BACKGROUND: Adiponectin is a protein hormone produced by adipocytes that may play an important role in obesity. However, the causal interrelation between plasma adiponectin and body mass index (BMI) is still uncertain. We tested the hypotheses that (a) plasma adiponectin and BMI are inversely associated observationally, (b) genetically high BMI is associated with lower plasma adiponectin, and (c) genetically high plasma adiponectin is associated with lower BMI.
METHODS: Information on 108 896 individuals from the Copenhagen General Population Study was used in observational and bidirectional one-sample Mendelian randomization analyses, using 5 genetic variants for BMI and 3 for adiponectin. For independent confirmation, information on 322 154 individuals from the GIANT consortium, and 29 347 individuals from the ADIPOGen consortium was used in bidirectional two-sample Mendelian randomization analysis, using 68 genetic variants for BMI and 14 for adiponectin.
RESULTS: In observational analyses, a 1 kg/m2 increase in BMI was associated with -0.44 µg/mL (95% confidence interval: -0.46, -0.42) in plasma adiponectin, whereas a 1 µg/mL increase in plasma adiponectin was associated with -0.11 kg/m2 (-0.12, -0.11) in BMI. In causal genetic analyses, no associations were observed between BMI and plasma adiponectin and vice versa. In one-sample Mendelian randomization analyses, a 1 kg/m2 genetically determined increase in BMI was associated with -0.13 µg/mL (-0.53, 0.28) in plasma adiponectin, whereas a 1 µg/mL genetically determined increase in plasma adiponectin was associated with 0.01 kg/m2 (-0.05, 0.07) in BMI. Corresponding estimates in the two-sample Mendelian randomization analyses were 0.03 µg/mL (-0.02, 0.07) and 0.03 kg/m2(-0.02, 0.07), respectively.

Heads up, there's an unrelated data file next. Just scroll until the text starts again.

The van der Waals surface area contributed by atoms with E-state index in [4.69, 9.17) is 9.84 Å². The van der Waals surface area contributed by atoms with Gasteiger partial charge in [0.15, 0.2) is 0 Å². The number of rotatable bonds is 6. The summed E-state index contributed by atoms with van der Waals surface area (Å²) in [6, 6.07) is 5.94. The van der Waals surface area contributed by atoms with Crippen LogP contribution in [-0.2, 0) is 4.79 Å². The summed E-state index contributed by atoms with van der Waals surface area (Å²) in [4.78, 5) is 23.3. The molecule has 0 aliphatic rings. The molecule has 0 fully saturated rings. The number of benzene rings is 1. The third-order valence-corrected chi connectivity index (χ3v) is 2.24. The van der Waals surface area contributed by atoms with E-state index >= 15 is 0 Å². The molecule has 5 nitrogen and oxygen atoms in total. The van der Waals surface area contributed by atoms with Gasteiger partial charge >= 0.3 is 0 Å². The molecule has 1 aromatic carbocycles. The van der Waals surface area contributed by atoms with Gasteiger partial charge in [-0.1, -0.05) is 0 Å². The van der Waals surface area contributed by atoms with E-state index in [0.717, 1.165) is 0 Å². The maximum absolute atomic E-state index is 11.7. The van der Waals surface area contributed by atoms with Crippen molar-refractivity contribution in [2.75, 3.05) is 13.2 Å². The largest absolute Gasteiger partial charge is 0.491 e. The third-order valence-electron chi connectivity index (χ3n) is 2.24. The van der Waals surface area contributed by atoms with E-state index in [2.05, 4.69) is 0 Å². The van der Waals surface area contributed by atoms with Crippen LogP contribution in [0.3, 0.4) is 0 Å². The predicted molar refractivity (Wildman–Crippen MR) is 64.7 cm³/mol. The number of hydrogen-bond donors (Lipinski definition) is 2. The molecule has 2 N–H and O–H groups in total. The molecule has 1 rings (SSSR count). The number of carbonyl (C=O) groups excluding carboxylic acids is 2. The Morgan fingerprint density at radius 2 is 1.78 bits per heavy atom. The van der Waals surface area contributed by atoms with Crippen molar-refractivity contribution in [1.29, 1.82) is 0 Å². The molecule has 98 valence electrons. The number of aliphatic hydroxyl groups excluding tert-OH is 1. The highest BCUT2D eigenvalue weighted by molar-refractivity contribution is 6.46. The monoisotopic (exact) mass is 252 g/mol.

CONCLUSIONS: Observationally, plasma adiponectin and BMI are inversely associated. In contrast, genetically high plasma adiponectin is unlikely to influence BMI, and genetically high BMI is unlikely to influence plasma adiponectin.